nep-ict New Economics Papers
on Information and Communication Technologies
Issue of 2010‒07‒03
four papers chosen by
Walter Frisch
University Vienna

  1. Analysis of Internet Patenting Strategies of E-commerce Firms By Biju Paul Abraham
  2. The diffusion of Internet: a cross-country analysis By David Cuberes; Luis Andrés; Tomás Serebrisky; Mame Astou Diouf
  3. Social Communication and Discrimination: A Video Experiment By Ben Greiner; Werner Güth; Ro'i Zultan
  4. Broadband Openness Rules Are Fully Justified by Economic Research By Nicholas Economides

  1. By: Biju Paul Abraham
    Abstract: Patents and patent applications are important indicators of innovative activity in industrial R & D, especially in areas such as Information Technology (IT), where technology growth is rapid. Within the IT sector this is especially true of patents for Internet-related technologies where patenting is often the only way by which entry-barriers can be erected against competitors. This paper presents the analysis of Internet-related patent applications that have been filed under the Paris Cooperation Treaty (PCT) of the World Intellectual Property Organization (WIPO) by fourteen major international firms.[Working Paper No. 532]
    Keywords: Patents, Information Technology, Internet-related technologies, Paris Cooperation Treaty (PCT), World Intellectual Property Organization (WIPO), international firms
    Date: 2010
  2. By: David Cuberes (Dpto. Fundamentos del Análisis Económico); Luis Andrés (World Bank); Tomás Serebrisky (World Bank); Mame Astou Diouf (International Monetary Fund - IMF)
    Abstract: This paper analyzes the process of Internet diffusion across the world using a panel of 214 countries during the period 1990-2004. Countries are classified as low and high-income and it is shown that the diffusion process is characterized by a different S-shape in each group. The estimated diffusion curves provide evidence of very slow "catching up". The paper also explores the determinants of Internet diffusion and shows that network effects are crucial to explain this process. One important finding is that the degree of competition in the provision of Internet contributes positively to its diffusion.
    Keywords: Technological diffusion, Internet, S-shape curve, Network externalities, Digital divide
    JEL: O14 O33 O57
    Date: 2010–03
  3. By: Ben Greiner (University of New South Wales, School of Economics, Sydney, Australia); Werner Güth (Max Planck Institute of Economics, Strategic Interaction Group); Ro'i Zultan (Max Planck Institute of Economics, Strategic Interaction Group)
    Abstract: We report on an experiment using video technology to manipulate pre-play communication protocols in the lab and to study purely social effects of communication on donations and discrimination between potential receivers. The experimental design eliminates strategic factors by allowing two receivers to unilaterally communicate with an anonymous dictator before the latter decides on her gifts. Through the use of three communication setups (none, audio, and audio-visual) we show and analyze the existence of purely social effects of communication. We find that a silent channel leads to discrimination between potential receivers based on impression formation, but does not affect average levels of donations. When the auditory channel is added, average donations increase. The social processes invoked are heterogeneous and communicator- specific but not unsystematic.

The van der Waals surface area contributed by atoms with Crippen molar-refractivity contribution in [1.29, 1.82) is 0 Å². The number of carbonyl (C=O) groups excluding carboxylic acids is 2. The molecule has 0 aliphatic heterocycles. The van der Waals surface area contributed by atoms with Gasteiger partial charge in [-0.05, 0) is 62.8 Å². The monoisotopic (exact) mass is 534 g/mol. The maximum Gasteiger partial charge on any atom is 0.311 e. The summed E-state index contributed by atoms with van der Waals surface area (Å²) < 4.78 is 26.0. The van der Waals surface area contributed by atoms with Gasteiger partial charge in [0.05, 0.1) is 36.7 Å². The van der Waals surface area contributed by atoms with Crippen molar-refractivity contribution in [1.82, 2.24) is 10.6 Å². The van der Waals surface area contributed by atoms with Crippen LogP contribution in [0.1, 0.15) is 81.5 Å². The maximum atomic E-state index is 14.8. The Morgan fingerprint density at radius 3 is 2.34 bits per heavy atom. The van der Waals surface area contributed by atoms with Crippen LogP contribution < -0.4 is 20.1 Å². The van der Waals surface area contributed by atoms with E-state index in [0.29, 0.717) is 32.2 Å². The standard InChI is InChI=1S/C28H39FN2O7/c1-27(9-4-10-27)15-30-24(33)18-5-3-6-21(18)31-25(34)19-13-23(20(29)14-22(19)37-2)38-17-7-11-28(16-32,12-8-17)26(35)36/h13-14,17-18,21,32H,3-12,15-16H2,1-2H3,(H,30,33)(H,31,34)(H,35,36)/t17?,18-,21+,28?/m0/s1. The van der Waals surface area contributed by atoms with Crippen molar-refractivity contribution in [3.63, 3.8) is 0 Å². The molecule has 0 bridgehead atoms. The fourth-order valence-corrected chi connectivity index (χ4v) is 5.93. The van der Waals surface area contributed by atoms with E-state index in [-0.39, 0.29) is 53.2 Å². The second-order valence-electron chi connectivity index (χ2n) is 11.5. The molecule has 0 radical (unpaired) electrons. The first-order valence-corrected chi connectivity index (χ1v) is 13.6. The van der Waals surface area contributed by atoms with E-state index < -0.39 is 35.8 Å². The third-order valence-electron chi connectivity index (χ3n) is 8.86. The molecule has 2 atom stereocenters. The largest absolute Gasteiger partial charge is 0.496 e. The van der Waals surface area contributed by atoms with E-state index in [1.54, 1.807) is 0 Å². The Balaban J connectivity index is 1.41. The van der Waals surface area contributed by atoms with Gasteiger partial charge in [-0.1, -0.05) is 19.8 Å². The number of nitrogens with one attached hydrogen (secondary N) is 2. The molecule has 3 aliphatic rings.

Keywords: bargaining, communication, discrimination, n-person dictator game, video experiment
    JEL: C72 C91 D64
    Date: 2010–06–23
  4. By: Nicholas Economides (Stern School of Business, NYU)
    Abstract: This paper responds to arguments made in filings in the FCC’s broadband openness proceeding (GN Dkt. 09-191) and incorporates data made available since my January 14th filing in that proceeding. Newly available data confirm that there is limited competition in the broadband access marketplace. Contrary to some others’ arguments, wireless broadband access services are unlikely to act as effective economic substitutes for wireline broadband access services (whether offered by telephone companies or cable operators) and instead are likely to act as a complement. Nor will competition in the Internet backbone marketplace constrain broadband providers’ behavior in providing “last mile” broadband access services. The last mile, concentrated market structure, combined with high switching costs, provides last mile broadband network providers with the ability to engage in practices that will reduce social welfare in the absence of open broadband rules. Furthermore, the effect of open broadband rules on broadband provider revenues is likely to be small and can be either positive or negative. Unfortunately, various filings have misstated or mischaracterized the results on the economics of two-sided markets. Contrary to what some have argued, allowing broadband providers to charge third party content providers will not necessarily result in lower prices being charged to residential Internet subscribers. This is true under a robust set of assumptions. Despite some parties’ mischaracterization of the economic literature, price discrimination by broadband providers against third party applications and content providers will reduce societal welfare for numerous reasons. This reduction in societal welfare is especially acute when price discrimination is taken to the extreme of exclusive dealing between broadband providers and content providers. Antitrust and consumer protection laws are insufficient to protect societal welfare in the absence of open broadband rules.
    Keywords: Network Neutrality, Internet, Discrimination, Prioritization, Two-Sided Market, Market Power, Termination Fee, Broadband
    JEL: L1 D4 L12 L13 C63 D42 D43
    Date: 2010–04

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